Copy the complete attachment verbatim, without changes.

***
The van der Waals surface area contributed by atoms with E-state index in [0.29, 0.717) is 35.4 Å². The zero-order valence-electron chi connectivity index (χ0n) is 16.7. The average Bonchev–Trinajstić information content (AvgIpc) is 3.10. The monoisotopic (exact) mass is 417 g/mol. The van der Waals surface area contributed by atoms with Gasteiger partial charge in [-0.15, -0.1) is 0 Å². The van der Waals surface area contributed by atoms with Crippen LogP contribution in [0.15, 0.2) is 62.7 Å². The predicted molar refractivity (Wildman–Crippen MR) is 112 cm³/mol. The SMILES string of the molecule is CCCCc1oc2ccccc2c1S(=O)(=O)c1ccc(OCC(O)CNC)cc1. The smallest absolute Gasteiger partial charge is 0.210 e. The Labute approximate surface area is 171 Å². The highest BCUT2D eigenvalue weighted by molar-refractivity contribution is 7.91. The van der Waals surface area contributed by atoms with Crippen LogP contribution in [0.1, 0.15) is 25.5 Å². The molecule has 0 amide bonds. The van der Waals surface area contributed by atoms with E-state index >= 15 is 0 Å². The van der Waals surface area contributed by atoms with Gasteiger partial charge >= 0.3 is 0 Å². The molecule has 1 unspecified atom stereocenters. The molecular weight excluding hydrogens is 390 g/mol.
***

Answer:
The van der Waals surface area contributed by atoms with E-state index in [0.29, 0.717) is 35.4 Å². The zero-order valence-electron chi connectivity index (χ0n) is 16.7. The average Bonchev–Trinajstić information content (AvgIpc) is 3.10. The monoisotopic (exact) mass is 417 g/mol. The van der Waals surface area contributed by atoms with Gasteiger partial charge in [-0.15, -0.1) is 0 Å². The van der Waals surface area contributed by atoms with Crippen LogP contribution in [0.15, 0.2) is 62.7 Å². The predicted molar refractivity (Wildman–Crippen MR) is 112 cm³/mol. The SMILES string of the molecule is CCCCc1oc2ccccc2c1S(=O)(=O)c1ccc(OCC(O)CNC)cc1. The smallest absolute Gasteiger partial charge is 0.210 e. The Labute approximate surface area is 171 Å². The highest BCUT2D eigenvalue weighted by molar-refractivity contribution is 7.91. The van der Waals surface area contributed by atoms with Crippen LogP contribution in [0.1, 0.15) is 25.5 Å². The molecule has 0 amide bonds. The van der Waals surface area contributed by atoms with E-state index >= 15 is 0 Å². The van der Waals surface area contributed by atoms with Gasteiger partial charge >= 0.3 is 0 Å². The molecule has 1 unspecified atom stereocenters. The molecular weight excluding hydrogens is 390 g/mol.